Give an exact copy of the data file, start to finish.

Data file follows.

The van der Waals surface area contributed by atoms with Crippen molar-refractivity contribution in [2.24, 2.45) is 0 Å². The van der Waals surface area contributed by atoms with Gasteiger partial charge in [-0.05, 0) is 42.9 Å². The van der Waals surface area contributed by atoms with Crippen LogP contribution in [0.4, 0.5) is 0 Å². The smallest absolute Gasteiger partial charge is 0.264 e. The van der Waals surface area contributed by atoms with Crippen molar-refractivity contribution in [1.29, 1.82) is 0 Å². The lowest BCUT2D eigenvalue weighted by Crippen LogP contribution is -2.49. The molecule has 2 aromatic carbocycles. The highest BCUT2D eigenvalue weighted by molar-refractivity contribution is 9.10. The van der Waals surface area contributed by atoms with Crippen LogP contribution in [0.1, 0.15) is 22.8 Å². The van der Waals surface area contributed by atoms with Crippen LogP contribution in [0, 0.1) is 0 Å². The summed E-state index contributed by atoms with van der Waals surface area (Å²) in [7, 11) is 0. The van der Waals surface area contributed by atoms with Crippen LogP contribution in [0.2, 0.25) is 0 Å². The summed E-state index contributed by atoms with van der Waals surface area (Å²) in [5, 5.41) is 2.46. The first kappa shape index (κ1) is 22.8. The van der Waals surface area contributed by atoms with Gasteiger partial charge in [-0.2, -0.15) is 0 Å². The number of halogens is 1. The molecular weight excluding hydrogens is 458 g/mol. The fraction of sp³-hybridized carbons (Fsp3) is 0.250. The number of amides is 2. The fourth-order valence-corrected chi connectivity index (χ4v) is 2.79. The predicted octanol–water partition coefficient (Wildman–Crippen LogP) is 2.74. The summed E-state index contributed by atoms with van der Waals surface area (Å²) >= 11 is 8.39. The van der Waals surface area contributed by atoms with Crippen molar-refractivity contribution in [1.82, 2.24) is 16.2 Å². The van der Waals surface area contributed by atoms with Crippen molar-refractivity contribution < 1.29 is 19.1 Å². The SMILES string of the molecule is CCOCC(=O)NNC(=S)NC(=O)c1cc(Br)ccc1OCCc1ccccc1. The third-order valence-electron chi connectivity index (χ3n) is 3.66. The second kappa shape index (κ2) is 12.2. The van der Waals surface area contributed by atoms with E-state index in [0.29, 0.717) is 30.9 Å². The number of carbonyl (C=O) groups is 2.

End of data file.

The van der Waals surface area contributed by atoms with Crippen molar-refractivity contribution in [2.24, 2.45) is 0 Å². The van der Waals surface area contributed by atoms with Gasteiger partial charge in [-0.05, 0) is 42.9 Å². The van der Waals surface area contributed by atoms with Crippen LogP contribution in [0.4, 0.5) is 0 Å². The smallest absolute Gasteiger partial charge is 0.264 e. The van der Waals surface area contributed by atoms with Crippen molar-refractivity contribution in [1.29, 1.82) is 0 Å². The lowest BCUT2D eigenvalue weighted by Crippen LogP contribution is -2.49. The molecule has 2 aromatic carbocycles. The highest BCUT2D eigenvalue weighted by molar-refractivity contribution is 9.10. The van der Waals surface area contributed by atoms with Crippen LogP contribution in [0.1, 0.15) is 22.8 Å². The van der Waals surface area contributed by atoms with Crippen LogP contribution in [0, 0.1) is 0 Å². The summed E-state index contributed by atoms with van der Waals surface area (Å²) in [7, 11) is 0. The van der Waals surface area contributed by atoms with Crippen LogP contribution in [0.2, 0.25) is 0 Å². The summed E-state index contributed by atoms with van der Waals surface area (Å²) in [5, 5.41) is 2.46. The first kappa shape index (κ1) is 22.8. The van der Waals surface area contributed by atoms with Gasteiger partial charge in [-0.2, -0.15) is 0 Å². The number of halogens is 1. The molecular weight excluding hydrogens is 458 g/mol. The fraction of sp³-hybridized carbons (Fsp3) is 0.250. The number of amides is 2. The fourth-order valence-corrected chi connectivity index (χ4v) is 2.79. The predicted octanol–water partition coefficient (Wildman–Crippen LogP) is 2.74. The summed E-state index contributed by atoms with van der Waals surface area (Å²) >= 11 is 8.39. The van der Waals surface area contributed by atoms with Crippen molar-refractivity contribution in [1.82, 2.24) is 16.2 Å². The van der Waals surface area contributed by atoms with Crippen molar-refractivity contribution < 1.29 is 19.1 Å². The SMILES string of the molecule is CCOCC(=O)NNC(=S)NC(=O)c1cc(Br)ccc1OCCc1ccccc1. The third-order valence-electron chi connectivity index (χ3n) is 3.66. The second kappa shape index (κ2) is 12.2. The van der Waals surface area contributed by atoms with E-state index in [0.29, 0.717) is 30.9 Å². The number of carbonyl (C=O) groups is 2.